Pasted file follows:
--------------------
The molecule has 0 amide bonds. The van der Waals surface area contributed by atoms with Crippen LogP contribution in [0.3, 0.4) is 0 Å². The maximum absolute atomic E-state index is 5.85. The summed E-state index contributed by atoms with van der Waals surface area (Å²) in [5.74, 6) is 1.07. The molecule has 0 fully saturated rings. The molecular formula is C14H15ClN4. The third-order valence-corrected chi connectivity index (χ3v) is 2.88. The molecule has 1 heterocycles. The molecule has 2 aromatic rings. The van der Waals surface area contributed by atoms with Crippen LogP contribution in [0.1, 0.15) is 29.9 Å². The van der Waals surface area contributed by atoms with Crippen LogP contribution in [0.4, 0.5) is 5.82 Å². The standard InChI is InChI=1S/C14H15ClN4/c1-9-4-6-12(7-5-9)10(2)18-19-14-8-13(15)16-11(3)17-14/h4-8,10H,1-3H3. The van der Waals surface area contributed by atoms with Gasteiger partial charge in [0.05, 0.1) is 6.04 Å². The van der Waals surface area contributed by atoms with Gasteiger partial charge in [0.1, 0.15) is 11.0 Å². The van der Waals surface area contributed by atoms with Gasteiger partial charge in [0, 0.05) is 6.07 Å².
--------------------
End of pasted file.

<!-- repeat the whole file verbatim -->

The molecule has 0 amide bonds. The van der Waals surface area contributed by atoms with Crippen LogP contribution in [0.3, 0.4) is 0 Å². The maximum absolute atomic E-state index is 5.85. The summed E-state index contributed by atoms with van der Waals surface area (Å²) in [5.74, 6) is 1.07. The molecule has 0 fully saturated rings. The molecular formula is C14H15ClN4. The third-order valence-corrected chi connectivity index (χ3v) is 2.88. The molecule has 1 heterocycles. The molecule has 2 aromatic rings. The van der Waals surface area contributed by atoms with Crippen LogP contribution in [0.1, 0.15) is 29.9 Å². The van der Waals surface area contributed by atoms with Crippen LogP contribution in [0.4, 0.5) is 5.82 Å². The standard InChI is InChI=1S/C14H15ClN4/c1-9-4-6-12(7-5-9)10(2)18-19-14-8-13(15)16-11(3)17-14/h4-8,10H,1-3H3. The van der Waals surface area contributed by atoms with Gasteiger partial charge in [0.05, 0.1) is 6.04 Å². The van der Waals surface area contributed by atoms with Gasteiger partial charge in [0.1, 0.15) is 11.0 Å². The van der Waals surface area contributed by atoms with Gasteiger partial charge in [0, 0.05) is 6.07 Å².